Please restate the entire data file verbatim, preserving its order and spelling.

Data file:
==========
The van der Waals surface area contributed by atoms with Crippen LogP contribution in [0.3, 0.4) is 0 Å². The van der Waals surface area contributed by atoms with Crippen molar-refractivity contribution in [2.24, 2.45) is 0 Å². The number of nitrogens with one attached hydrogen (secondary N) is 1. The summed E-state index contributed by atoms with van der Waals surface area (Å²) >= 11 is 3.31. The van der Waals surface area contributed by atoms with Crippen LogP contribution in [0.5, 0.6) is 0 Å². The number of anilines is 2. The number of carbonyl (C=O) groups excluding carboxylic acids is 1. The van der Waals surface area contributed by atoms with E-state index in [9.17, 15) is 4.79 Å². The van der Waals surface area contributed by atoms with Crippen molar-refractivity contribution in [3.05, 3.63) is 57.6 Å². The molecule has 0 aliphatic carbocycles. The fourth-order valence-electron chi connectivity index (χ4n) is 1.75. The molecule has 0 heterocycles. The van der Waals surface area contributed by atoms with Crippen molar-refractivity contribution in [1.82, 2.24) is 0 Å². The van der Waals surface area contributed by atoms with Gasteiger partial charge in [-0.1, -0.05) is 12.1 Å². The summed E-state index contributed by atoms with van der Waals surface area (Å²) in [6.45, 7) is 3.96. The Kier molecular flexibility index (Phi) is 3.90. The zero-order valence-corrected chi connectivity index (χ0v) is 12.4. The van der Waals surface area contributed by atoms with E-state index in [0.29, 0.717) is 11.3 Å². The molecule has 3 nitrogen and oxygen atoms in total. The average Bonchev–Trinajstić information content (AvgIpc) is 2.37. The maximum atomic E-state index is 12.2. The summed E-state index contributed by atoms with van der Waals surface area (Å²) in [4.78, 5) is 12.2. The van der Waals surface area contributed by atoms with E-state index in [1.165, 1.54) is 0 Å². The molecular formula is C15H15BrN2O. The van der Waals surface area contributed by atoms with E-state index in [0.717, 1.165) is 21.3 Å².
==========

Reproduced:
The van der Waals surface area contributed by atoms with Crippen LogP contribution in [0.3, 0.4) is 0 Å². The van der Waals surface area contributed by atoms with Crippen molar-refractivity contribution in [2.24, 2.45) is 0 Å². The number of nitrogens with one attached hydrogen (secondary N) is 1. The summed E-state index contributed by atoms with van der Waals surface area (Å²) >= 11 is 3.31. The van der Waals surface area contributed by atoms with Crippen LogP contribution in [0.5, 0.6) is 0 Å². The number of anilines is 2. The number of carbonyl (C=O) groups excluding carboxylic acids is 1. The van der Waals surface area contributed by atoms with E-state index in [9.17, 15) is 4.79 Å². The van der Waals surface area contributed by atoms with Crippen molar-refractivity contribution in [3.05, 3.63) is 57.6 Å². The molecule has 0 aliphatic carbocycles. The fourth-order valence-electron chi connectivity index (χ4n) is 1.75. The molecule has 0 heterocycles. The van der Waals surface area contributed by atoms with Crippen molar-refractivity contribution in [1.82, 2.24) is 0 Å². The van der Waals surface area contributed by atoms with Gasteiger partial charge in [-0.1, -0.05) is 12.1 Å². The summed E-state index contributed by atoms with van der Waals surface area (Å²) in [6.45, 7) is 3.96. The Kier molecular flexibility index (Phi) is 3.90. The zero-order valence-corrected chi connectivity index (χ0v) is 12.4. The van der Waals surface area contributed by atoms with E-state index in [0.29, 0.717) is 11.3 Å². The molecule has 3 nitrogen and oxygen atoms in total. The average Bonchev–Trinajstić information content (AvgIpc) is 2.37. The maximum atomic E-state index is 12.2. The summed E-state index contributed by atoms with van der Waals surface area (Å²) in [4.78, 5) is 12.2. The van der Waals surface area contributed by atoms with E-state index in [1.165, 1.54) is 0 Å². The molecular formula is C15H15BrN2O. The van der Waals surface area contributed by atoms with E-state index in [0.717, 1.165) is 21.3 Å².